Displaying items by tag: BBC
The family of a Colombian man who is believed to have killed himself at a Heathrow immigration removal centre say he begged for help and was willing to leave the UK. Frank Ospina died on 25 March, within a month of being detained, while he was waiting to be deported. His family say that he had no existing mental health problems. The BBC has been investigating conditions inside immigration centres, at a time when the Government is taking a harder line on migrants. Documents have shown mounting strain on detainees because of the delays in processing their cases, and also there was an incident in which a group of detainees tried to kill themselves three days after Mr Ospina's death. This news comes ahead of the publication of a report, due soon, into abusive behaviour by staff at the Brook House facility, a centre near Gatwick. A public inquiry was launched following a landmark undercover Panorama investigation in 2017: see
The Sun newspaper reported that a well-known BBC presenter has paid over £35,000 to a 17-year-old to fund his drug habit in exchange for explicit images of himself. A week later the BBC suspended Huw Edwards. But the BBC's investigation will need to tread carefully as the presenter has severe mental health issues. The BBC has a duty of care towards him as an employee, and that must be respected. He is in an internal corporate BBC process. On 12 July the Sun reported him breaking lockdown rules in 2021 to meet someone from a dating site. Without having seen the evidence people can't judge the outcome. Pray for an end to unhelpful media speculation. It could be a reprimand. It could be dismissal. It could need reputational rehabilitation. See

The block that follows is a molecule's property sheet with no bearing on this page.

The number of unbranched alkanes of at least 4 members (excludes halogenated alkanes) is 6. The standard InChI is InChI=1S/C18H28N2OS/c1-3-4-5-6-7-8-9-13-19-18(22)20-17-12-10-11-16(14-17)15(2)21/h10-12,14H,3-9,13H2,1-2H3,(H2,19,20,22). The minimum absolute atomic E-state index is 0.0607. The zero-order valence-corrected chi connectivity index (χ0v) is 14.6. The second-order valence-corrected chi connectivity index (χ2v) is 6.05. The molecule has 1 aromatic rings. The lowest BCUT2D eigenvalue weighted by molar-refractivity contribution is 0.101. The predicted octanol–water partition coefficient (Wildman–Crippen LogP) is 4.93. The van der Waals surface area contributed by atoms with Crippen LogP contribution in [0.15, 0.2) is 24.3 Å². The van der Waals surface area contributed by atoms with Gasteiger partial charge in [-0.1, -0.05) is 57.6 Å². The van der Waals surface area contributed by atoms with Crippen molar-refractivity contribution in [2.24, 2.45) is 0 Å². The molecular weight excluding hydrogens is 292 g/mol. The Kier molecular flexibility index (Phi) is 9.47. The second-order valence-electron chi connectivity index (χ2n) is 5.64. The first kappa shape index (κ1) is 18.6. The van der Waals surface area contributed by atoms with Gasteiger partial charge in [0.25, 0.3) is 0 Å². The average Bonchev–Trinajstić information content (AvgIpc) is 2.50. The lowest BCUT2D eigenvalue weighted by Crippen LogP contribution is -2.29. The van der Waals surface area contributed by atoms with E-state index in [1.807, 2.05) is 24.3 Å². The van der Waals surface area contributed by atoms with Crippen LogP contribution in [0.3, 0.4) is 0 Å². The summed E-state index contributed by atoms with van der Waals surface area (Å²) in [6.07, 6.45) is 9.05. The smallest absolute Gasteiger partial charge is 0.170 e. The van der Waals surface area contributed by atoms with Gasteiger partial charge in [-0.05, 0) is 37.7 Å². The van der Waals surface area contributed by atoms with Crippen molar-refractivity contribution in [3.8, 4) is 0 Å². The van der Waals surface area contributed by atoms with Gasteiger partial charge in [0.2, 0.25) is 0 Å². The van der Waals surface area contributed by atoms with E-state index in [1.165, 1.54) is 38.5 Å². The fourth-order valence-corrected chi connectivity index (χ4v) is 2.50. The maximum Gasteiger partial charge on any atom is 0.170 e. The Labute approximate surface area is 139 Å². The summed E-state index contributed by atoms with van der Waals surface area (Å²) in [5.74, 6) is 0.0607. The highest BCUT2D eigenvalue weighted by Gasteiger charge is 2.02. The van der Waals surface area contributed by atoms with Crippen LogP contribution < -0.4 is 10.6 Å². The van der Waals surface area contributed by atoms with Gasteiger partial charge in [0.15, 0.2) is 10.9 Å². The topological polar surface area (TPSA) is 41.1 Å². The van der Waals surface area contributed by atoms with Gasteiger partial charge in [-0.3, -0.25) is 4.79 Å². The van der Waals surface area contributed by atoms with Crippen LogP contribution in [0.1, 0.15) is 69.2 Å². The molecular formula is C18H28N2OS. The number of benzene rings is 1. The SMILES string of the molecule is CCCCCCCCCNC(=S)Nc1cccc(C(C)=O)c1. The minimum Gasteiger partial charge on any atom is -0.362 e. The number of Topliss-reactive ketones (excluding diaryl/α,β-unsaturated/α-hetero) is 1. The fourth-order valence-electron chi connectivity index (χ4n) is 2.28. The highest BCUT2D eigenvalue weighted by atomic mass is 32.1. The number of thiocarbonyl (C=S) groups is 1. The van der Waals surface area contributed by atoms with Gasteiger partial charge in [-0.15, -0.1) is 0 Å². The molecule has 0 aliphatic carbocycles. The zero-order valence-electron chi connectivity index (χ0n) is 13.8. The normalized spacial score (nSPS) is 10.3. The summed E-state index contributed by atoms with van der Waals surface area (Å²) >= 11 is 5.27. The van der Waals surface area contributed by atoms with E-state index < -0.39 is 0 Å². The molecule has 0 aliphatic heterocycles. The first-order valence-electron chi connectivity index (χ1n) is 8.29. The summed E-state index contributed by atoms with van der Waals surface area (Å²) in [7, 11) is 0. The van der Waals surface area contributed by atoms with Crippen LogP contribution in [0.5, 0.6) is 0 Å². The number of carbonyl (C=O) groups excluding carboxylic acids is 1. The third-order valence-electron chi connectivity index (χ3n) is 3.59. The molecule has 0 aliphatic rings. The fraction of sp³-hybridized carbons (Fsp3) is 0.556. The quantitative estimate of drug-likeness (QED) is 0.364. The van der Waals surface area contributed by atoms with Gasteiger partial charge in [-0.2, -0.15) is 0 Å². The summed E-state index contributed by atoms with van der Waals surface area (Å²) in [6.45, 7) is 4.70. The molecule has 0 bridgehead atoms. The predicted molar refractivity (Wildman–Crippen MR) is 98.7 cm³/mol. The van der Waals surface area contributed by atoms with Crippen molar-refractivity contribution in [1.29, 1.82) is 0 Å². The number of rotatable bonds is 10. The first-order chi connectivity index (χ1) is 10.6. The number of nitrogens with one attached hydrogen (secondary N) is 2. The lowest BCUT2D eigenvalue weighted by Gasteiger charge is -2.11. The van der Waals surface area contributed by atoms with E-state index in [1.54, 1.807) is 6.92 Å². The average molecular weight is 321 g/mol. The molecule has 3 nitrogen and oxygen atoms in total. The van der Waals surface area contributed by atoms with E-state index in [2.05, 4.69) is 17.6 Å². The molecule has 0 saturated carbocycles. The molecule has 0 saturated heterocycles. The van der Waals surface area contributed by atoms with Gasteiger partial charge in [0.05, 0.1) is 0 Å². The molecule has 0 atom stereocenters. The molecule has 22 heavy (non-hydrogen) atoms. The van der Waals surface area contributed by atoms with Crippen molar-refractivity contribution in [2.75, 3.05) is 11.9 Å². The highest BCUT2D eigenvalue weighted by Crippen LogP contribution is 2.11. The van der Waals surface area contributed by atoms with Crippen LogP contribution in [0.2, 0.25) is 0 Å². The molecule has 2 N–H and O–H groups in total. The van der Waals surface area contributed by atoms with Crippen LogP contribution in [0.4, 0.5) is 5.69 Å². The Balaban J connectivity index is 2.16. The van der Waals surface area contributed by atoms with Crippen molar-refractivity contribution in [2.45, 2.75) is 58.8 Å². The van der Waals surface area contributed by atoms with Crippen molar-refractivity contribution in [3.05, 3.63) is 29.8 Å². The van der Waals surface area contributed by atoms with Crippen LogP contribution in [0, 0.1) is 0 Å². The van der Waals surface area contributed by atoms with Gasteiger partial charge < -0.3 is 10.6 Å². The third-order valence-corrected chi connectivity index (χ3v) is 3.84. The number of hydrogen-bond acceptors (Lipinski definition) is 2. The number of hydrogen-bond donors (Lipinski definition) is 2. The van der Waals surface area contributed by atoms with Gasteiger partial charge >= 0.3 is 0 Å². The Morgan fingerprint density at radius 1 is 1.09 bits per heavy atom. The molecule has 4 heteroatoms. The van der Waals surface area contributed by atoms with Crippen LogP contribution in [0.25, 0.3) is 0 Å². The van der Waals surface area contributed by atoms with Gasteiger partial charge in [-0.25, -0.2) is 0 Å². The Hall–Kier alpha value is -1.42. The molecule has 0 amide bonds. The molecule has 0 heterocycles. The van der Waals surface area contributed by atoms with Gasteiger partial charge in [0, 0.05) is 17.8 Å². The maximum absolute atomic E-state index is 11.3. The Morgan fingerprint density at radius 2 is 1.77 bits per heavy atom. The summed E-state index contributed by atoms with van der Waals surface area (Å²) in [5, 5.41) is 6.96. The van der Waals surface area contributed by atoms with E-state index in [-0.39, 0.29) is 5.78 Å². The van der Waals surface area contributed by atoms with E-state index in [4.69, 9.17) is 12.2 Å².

Data compiled from 2018 to 2022 by Reuters showed the BBC experiencing a decline in public trust from 75% to just 55%. Other mainstream TV broadcasters and newspapers suffered a similar decline. The UK is in 26th position, ahead of only South Korea and Japan in terms of public faith in media. British people have among the lowest levels of trust in journalists, with only 37% of those surveyed saying that they trusted them, versus the global average of 47%. Only two out of every ten people feel that the news media is ‘independent from undue political or government influence most of the time’. This ranks the UK 16th among the 24 nations surveyed, on a par with Romania. Our much-vaunted media landscape is not the envy of the world as we are often led to believe. See also